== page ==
“The Western Challenge”
For submission the week ending Sunday, 6th May.
Challenge: To write in the western genre.
Word Count: 2500 words
- Please ensure your story is clearly labelled ‘FGC’ along with the challenge number and the story name in the title of your blog post. Example: [FGC #13] My True Grit.
- Note the word count at the bottom of your entry.
- Submit your story via the Mr Linky Widget. Stories linked in the comments section will be INELIGIBLE for judging consideration.
- Leave a comment below.
- Tweet your story with the hashtag #FGC2012
- Go forth and enjoy the writerly goodness of your fellow contributors and consider placing a vote in the Readers’ Choice Award and tweeting your favourite story on Friday with #fridayreads or Sunday with #sundayreads
- Readers’ Choice Poll opens 01:00 GMT(UCT) Monday
Unfamiliar with the form or genre? Each week we’ll give you some pointers to help you find your feet. This week, Write Anything’s own Icy Sedgwick gives her top tips to help you saddle up and tackle the western genre.
Writing Westerns might seem, at first glance, to be no different from any other historical fiction. After all, it’s a real historical period, with archives of information, photographs and memoirs just waiting to be explored. However, unlike other periods, the Old West has taken on almost mythic status, and it’s all too easy to fall into cliché and stereotype. If you think slightly outside the box, you give your story the best chance to be something bigger than that from the word go.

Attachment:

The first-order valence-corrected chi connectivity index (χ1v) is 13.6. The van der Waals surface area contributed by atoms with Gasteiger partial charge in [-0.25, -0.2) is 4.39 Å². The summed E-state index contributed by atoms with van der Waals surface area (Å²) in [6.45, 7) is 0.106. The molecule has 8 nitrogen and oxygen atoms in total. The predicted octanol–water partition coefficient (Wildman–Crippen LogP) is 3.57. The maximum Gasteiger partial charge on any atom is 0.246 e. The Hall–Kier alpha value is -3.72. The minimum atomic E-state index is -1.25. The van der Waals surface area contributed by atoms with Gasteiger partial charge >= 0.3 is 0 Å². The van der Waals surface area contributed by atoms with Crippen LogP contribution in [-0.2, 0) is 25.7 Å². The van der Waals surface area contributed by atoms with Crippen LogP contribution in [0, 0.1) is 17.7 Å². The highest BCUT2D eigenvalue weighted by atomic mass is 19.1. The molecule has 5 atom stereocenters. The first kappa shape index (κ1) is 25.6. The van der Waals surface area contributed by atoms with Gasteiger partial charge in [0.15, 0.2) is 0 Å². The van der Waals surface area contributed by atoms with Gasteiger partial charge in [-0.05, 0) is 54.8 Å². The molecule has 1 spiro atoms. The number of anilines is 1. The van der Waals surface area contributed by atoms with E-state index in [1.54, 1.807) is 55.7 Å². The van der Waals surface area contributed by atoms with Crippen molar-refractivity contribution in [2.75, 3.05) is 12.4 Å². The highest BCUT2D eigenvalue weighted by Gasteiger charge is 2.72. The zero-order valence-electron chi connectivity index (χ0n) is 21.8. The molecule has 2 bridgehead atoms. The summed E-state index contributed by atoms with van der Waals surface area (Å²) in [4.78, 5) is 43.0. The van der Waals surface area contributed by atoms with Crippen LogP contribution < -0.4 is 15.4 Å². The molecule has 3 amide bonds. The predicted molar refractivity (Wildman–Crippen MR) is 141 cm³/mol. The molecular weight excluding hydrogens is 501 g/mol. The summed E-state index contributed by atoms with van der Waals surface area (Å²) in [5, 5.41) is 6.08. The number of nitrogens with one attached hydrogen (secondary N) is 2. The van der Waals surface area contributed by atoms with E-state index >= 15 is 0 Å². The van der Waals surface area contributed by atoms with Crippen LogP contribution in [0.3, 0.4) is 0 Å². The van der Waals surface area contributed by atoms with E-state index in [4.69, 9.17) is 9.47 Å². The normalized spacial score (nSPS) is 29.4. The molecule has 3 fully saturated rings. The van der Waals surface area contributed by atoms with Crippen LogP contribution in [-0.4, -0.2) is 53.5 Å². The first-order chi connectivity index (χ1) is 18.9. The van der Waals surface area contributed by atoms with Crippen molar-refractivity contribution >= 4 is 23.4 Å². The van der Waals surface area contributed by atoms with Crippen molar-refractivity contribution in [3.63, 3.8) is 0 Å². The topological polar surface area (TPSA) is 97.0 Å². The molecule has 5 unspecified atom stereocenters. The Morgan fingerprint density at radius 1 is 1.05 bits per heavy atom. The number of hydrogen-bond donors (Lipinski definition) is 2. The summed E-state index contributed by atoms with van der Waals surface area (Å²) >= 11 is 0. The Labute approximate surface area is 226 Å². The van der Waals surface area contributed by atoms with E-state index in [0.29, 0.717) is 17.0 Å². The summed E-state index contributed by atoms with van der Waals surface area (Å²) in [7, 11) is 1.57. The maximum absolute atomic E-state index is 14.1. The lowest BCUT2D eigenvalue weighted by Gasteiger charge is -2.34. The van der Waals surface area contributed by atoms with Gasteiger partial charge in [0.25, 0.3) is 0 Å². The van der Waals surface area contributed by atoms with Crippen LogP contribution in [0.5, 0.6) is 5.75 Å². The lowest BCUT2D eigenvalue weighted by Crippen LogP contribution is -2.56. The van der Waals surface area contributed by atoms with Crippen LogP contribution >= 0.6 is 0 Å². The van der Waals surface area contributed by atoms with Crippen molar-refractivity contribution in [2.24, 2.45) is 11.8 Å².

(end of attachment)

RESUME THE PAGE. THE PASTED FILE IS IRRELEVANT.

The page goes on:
- Consider characters beyond that of the cowboy, the marshal or the proverbial ‘tart with a heart’ saloon girl. The Old West had mountain men, traders, ranch hands and homesteaders, not to mention the indigenous people of North America. Heck, you could look at carpetbaggers or the travelling freak shows, if that’s your bent. They all have stories to tell, if you’re willing to listen.
- Decide on your setting before you begin, and do your research. Was it a mining area, or ranch country? When was the area settled, and when did the railroad arrive? Who lived there before the settlers, and what was the climate like? Want to involve the Pinkertons, or the Feds? Check when such agencies were established first. Don’t forget to use Google Earth to check out the terrain.
- Most Westerns follow a fairly typical format—watch any movie and you’ll see a familiar thread through the stories. If you want to tell one of these stories, that’s fine, but be aware that the Western is a genre that plays very well with others. Western noir, horror Westerns and even sci-fi Westerns can all be successful if you’re brave enough to combine the different elements!
- Read what’s out there. Watch the movies. The Western has built up a vast library of literature and films over the years, and it’s all there to be enjoyed! As with any genre, the more familiar you are with its conventions, the easier you’ll find it to write it—and to avoid the stereotypes. You have to know the rules before you can break them!
- Don’t forget the principles for writing good fiction. Just because you’re writing within the confines of a genre doesn’t mean you can ignore sparky dialogue, solid characters or clear narrative. The story comes first every time—the generic conventions should just be set dressing!